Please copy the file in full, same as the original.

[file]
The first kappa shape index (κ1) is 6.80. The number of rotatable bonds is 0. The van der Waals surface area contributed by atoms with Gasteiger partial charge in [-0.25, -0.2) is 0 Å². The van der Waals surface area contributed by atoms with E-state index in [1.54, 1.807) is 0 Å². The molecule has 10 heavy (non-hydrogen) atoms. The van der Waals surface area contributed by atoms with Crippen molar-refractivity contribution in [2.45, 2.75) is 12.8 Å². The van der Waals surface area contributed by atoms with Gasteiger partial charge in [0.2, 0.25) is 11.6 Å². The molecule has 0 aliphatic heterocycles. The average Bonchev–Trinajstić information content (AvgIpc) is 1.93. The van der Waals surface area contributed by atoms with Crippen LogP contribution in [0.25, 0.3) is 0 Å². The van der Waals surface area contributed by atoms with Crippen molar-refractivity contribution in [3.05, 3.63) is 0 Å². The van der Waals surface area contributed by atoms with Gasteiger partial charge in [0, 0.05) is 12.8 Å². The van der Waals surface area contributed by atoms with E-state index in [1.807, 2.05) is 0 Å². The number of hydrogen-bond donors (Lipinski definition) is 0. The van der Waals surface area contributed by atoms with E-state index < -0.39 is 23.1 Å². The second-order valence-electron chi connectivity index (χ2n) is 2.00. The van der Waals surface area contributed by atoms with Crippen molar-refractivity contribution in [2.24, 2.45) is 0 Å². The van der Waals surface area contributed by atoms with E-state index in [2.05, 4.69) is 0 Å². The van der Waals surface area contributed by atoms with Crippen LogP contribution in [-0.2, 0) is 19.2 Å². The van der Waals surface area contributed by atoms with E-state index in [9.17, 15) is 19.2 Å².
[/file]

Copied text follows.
The first kappa shape index (κ1) is 6.80. The number of rotatable bonds is 0. The van der Waals surface area contributed by atoms with Gasteiger partial charge in [-0.25, -0.2) is 0 Å². The van der Waals surface area contributed by atoms with E-state index in [1.54, 1.807) is 0 Å². The molecule has 10 heavy (non-hydrogen) atoms. The van der Waals surface area contributed by atoms with Crippen molar-refractivity contribution in [2.45, 2.75) is 12.8 Å². The van der Waals surface area contributed by atoms with Gasteiger partial charge in [0.2, 0.25) is 11.6 Å². The molecule has 0 aliphatic heterocycles. The average Bonchev–Trinajstić information content (AvgIpc) is 1.93. The van der Waals surface area contributed by atoms with Crippen LogP contribution in [0.25, 0.3) is 0 Å². The van der Waals surface area contributed by atoms with Crippen molar-refractivity contribution in [3.05, 3.63) is 0 Å². The van der Waals surface area contributed by atoms with Gasteiger partial charge in [0, 0.05) is 12.8 Å². The van der Waals surface area contributed by atoms with E-state index in [1.807, 2.05) is 0 Å². The number of hydrogen-bond donors (Lipinski definition) is 0. The van der Waals surface area contributed by atoms with E-state index < -0.39 is 23.1 Å². The second-order valence-electron chi connectivity index (χ2n) is 2.00. The van der Waals surface area contributed by atoms with Crippen molar-refractivity contribution in [2.24, 2.45) is 0 Å². The van der Waals surface area contributed by atoms with E-state index in [2.05, 4.69) is 0 Å². The van der Waals surface area contributed by atoms with Crippen LogP contribution in [-0.2, 0) is 19.2 Å². The van der Waals surface area contributed by atoms with E-state index in [9.17, 15) is 19.2 Å².